Nissan develops bee-inspired robot car

Nissan Motor engineers have developed a collision avoidance system that draws inspiration from the way a bee flies and will demonstrate it next week in Japan.

Nissan Motor engineers have developed a collision-avoidance system that draws inspiration from the way a bee flies and will demonstrate it next week built into a micro robotic car, the company said Friday.

The BR23C (Biomimetic car robot drive) system was developed with The University of Tokyo and is part of Nissan's safety project, which has as its goal to halve the number of fatalities or serious injuries in accidents involing its vehicles between 1995 and 2015.

Engineers began looking at bees because of their ability to fly at speed and almost never collide with other objects. They found bees create a personal buffer zone over which they maintain a 300-degree view through thier compound eyes and make adjustments in their flight path whenever an object is detected.

In the robot car, a laser range finder mimics the bee's eye and scans through 180 degrees for potential obstacles. When one is detected the car's computer detects the distance and danger and translates this into collision avoidance, Nissan said in a statement.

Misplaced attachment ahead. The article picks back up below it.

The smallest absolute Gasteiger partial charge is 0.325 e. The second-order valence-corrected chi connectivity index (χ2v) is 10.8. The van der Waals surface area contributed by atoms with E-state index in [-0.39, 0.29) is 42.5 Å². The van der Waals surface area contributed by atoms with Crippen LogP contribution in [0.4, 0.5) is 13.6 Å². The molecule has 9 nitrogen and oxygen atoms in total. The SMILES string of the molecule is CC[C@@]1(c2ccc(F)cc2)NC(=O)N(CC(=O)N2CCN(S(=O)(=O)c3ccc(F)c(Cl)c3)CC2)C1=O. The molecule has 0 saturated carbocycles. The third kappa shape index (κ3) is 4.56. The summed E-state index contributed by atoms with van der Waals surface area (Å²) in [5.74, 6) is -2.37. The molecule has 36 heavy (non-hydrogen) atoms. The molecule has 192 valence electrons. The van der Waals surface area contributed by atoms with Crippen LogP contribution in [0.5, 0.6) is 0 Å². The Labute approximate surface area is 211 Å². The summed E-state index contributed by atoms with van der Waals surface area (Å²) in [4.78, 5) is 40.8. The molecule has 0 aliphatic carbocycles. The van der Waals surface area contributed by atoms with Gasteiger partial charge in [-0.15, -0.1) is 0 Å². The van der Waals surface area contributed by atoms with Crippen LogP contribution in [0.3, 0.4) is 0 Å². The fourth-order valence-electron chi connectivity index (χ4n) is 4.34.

But there are limitations. Unlike a bee a car cannot move fly up or down and has to remain on the road. It is also limited by the degree to which its wheels can turn and, at speed, turn safely.

The buffer zone resembles Nissan's Safety Shield, a project the company has been working on for some years that is made up of six layers. They begin with systems that warn of possible danger on the road ahead and progress through systems that attempt to guide drivers away from imminent danger to systems that take over when a crash is unavoidable.

Nissan will demonstrate the system at next week's Ceatec exhibition that will take place from Sept. 30 to Oct. 4 at Makuhari Messe in Chiba, Japan.

Join the newsletter!

Or

Sign up to gain exclusive access to email subscriptions, event invitations, competitions, giveaways, and much more.

Membership is free, and your security and privacy remain protected. View our privacy policy before signing up.

Error: Please check your email address.
Keep up with the latest tech news, reviews and previews by subscribing to the Good Gear Guide newsletter.

Martyn Williams

IDG News Service
Show Comments

Don’t have an account? Sign up here

Don't have an account? Sign up now

Forgot password?